Max Verstappen pulled off a late overtake on Lewis Hamilton to secure a record-equalling 13th victory of the season, which also sealed Red Bull’s constructors’ title.
Red Bull made heavy work of the victory, which was registered just hours after the death of the team’s founder Dietrich Mateschitz, in what was an emotionally-charged afternoon at the American Grand Prix.
Verstappen, as he so often has been this season, was clearly the fastest on track. It looked as though no one would stand in his way as he attempted to equal Michael Schumacher’s 13 wins in an F1 season.
The Dutch driver was aided by an opening corner crash involving George Russell and Carlos Sainz. Whilst the Brit escaped relatively unscathed, albeit with a 5-second penalty, Sainz’s race was ended. Yet another Ferrari pole would go unconverted, although there was nothing that they could have done about it on this occasion.
Sainz was out of the picture, whilst Charles Leclerc, starting 12th on the gird following a grid penalty, was in contention for the podium, but not for the race win.
The Monégasque’s efforts to come through the field were aided by two safety cars, the second brought out following a heavy incident between Lance Stroll and Fernando Alonso. The latter miraculously managed to continue, although after finishing in the point-scoring positions, he was handed a heavy 30-second penalty due to the unsafe conditions in which his Alpine limped to the line.
At the front, Verstappen looked to be easing to victory, but a rare Red Bull error during his last pit stop left him with time and positions to make up. Following the 11-second stop, he came out behind Leclerc. However, a lot has changed since the start of the season, and the ease with which Verstappen made the pass was symptomatic of the different trajectories that Red Bull’s and Ferrari’s seasons have taken.
With the laps ticking down, Verstappen honed in on Hamilton, evoking a sense of nostalgia from last year’s fierce title rivalry. But the thing about nostalgia is that it is merely a replication of the past, and it certainly isn’t the present.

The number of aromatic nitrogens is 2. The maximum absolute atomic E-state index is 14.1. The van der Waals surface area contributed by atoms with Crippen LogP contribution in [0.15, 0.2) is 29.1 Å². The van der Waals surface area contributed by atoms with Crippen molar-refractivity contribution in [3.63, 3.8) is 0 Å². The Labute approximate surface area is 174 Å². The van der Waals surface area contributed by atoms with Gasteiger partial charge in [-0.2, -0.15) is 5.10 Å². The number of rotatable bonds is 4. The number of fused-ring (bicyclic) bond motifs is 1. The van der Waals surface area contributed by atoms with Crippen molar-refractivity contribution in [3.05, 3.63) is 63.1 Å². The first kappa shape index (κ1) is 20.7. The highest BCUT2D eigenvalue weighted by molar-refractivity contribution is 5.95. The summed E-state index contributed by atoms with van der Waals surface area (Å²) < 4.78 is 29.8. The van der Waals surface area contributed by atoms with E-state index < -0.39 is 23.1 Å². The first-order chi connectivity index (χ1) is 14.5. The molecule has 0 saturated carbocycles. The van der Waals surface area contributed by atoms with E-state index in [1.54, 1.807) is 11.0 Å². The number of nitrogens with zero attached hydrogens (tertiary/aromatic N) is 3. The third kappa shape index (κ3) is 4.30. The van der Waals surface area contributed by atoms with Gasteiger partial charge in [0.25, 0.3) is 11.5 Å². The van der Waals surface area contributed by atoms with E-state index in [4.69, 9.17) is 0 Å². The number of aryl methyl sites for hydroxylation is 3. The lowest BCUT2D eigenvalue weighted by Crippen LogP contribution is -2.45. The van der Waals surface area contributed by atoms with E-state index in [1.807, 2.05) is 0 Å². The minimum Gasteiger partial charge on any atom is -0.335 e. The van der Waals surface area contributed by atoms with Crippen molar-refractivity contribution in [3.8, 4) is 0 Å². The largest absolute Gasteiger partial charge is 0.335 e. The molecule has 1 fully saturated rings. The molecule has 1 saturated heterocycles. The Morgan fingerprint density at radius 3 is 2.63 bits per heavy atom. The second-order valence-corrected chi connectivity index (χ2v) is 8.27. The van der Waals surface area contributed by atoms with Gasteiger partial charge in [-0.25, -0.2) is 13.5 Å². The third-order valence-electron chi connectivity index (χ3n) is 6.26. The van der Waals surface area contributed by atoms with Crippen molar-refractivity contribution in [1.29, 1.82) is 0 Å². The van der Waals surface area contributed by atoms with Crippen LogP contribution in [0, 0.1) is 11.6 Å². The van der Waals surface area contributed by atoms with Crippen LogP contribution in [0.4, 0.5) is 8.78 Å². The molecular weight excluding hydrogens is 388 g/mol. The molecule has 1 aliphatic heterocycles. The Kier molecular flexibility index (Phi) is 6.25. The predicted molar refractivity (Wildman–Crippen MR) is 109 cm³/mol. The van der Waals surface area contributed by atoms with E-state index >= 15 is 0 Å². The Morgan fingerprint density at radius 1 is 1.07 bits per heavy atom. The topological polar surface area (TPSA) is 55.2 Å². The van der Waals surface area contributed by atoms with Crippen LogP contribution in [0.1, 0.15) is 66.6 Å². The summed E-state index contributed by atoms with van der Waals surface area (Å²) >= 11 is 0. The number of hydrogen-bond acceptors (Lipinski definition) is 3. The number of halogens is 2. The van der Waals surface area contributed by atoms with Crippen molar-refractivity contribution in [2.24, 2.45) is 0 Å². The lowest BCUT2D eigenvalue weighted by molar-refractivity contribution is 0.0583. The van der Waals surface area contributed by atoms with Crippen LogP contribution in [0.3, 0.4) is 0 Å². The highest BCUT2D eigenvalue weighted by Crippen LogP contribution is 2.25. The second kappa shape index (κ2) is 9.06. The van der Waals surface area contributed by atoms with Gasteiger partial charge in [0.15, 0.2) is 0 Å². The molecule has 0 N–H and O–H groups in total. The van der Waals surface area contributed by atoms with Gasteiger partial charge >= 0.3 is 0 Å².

Whereas last season the pair were evenly matched, the Mercedes, whilst improved is nowhere near the Red Bull. The overtake predictably completed, Verstappen took the chequered flag, registering his record-equalling victory and securing Red Bull’s first constructors’ title since 2013.
Hamitlon took second and Leclerc, in an impressive recovery drive, finished on the bottom step of the podium.
Speaking post-race, Red Bull team principal Christian Horner said, “When we learned of Dietrich’s passing, it was emotional for the whole team because he’s such a giant of a man and has done so much not just for Red Bull Racing, but also for F1.”
He continued, “We felt determined to go out and really honour him in a way that would make him proud so there were no black armbands and no minute’s silence. There was the embodiment of celebrating him, and the best way to do that was the performance on circuit. After eight long years, we have never stopped believing, and never lost sight of our goals, which were to get back on to the top of both world championships and we’ve done that.”
With both titles secured, the grid next heads to Mexico, where Verstappen will be looking to be the outright custodian of the season wins record.
Photo by Scuderia Ferrari